Book Club & Water for Elephants

Water for Elephants discussion guides:
Guide 1
Guide 2

a review
It was a fun little story, though not especially deep or philosophical and a nice diversion from what I usually read, but that was the point of joining the book club. There were a few unseen twists. I enjoyed the author’s note at the end explaining where and how she developed all the intricate characters and plots.

a summary
The story is told by Jacob about his life before the nursing home. Near the end of college, a tragedy sends him running from college and searching for what he will do with the rest of his life. A traveling circus gobbled him up to be the on-site vet, quickly. In the opening chapter, a circus man is killed in a melee that may have been preventable. At this point in the story, I understood absolutely nothing of the character of any of the characters. I struggled trying to understand the death and motives. I spent over half the book quite upset and unwilling to understand the characters involved in the death. The half-way mark or so gave enough insights into the character of all parties involved to allow me to understand a bit more. As the story progressed, the chapters would flip from “young” Jacob to “old” Jacob (93 yrs old). This odd storytelling method surprisingly held my interest better than had it only been old Jacob telling of his youth.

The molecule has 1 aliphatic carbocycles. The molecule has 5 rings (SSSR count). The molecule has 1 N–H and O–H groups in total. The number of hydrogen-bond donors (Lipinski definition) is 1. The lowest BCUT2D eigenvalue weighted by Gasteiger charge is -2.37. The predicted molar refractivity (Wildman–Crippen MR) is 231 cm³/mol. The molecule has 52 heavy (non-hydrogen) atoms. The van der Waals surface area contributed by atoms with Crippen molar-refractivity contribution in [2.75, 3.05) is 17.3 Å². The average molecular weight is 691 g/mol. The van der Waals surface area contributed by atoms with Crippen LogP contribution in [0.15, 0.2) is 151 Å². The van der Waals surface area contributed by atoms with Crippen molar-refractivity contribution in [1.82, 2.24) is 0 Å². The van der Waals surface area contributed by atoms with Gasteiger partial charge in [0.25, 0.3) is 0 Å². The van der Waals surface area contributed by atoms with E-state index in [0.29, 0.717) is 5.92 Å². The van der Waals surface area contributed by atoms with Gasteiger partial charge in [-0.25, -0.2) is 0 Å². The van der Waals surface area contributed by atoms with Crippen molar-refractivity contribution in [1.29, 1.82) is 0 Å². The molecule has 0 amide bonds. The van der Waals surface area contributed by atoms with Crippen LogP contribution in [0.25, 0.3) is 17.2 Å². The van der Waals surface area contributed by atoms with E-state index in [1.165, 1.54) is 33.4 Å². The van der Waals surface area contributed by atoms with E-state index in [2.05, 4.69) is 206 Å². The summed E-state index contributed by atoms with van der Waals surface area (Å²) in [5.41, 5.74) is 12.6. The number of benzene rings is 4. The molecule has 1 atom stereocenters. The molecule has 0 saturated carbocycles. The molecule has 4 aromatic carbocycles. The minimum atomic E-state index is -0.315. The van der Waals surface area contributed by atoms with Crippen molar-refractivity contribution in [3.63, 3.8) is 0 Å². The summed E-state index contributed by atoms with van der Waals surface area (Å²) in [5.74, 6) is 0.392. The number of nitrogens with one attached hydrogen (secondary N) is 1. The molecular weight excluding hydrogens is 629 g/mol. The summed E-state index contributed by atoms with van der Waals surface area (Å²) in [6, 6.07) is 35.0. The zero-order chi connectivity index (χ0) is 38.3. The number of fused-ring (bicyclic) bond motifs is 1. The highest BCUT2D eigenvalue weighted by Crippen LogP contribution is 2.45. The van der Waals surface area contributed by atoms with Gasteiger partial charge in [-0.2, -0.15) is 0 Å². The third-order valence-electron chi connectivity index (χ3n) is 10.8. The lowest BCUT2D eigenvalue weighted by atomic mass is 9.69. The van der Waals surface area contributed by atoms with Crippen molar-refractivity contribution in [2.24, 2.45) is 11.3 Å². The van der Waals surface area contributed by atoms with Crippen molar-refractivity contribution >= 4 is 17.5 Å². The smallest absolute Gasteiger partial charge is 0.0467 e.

The Final Installment

In preparation for the release of the final book in the Wheel of Time series by Robert Jordan, I have been rereading the series. I am currently reading book 6 with the knowledge that book 12 arrives in the fall, well, book 12 volume one of three. When Robert Jordan died in 2007, his estate tapped Brandon Sanderson to wrap up the series for us. I laughed and laughed when we were told that all would be wrapped up in this last book. Sanderson didn’t want to stretch it out into several volumes. Before Jordan (James Oliver Rigney, Jr.) died, I had put the reading on hold half way thought book 10. I needed to know the series ended before I could read another word. With the series already over 3,430,682 words, I expected the series to finish with book 15. While I am disappointed that the series won’t end this fall, I feel much better about loose ends being tied up correctly.

Sanderson’s explanation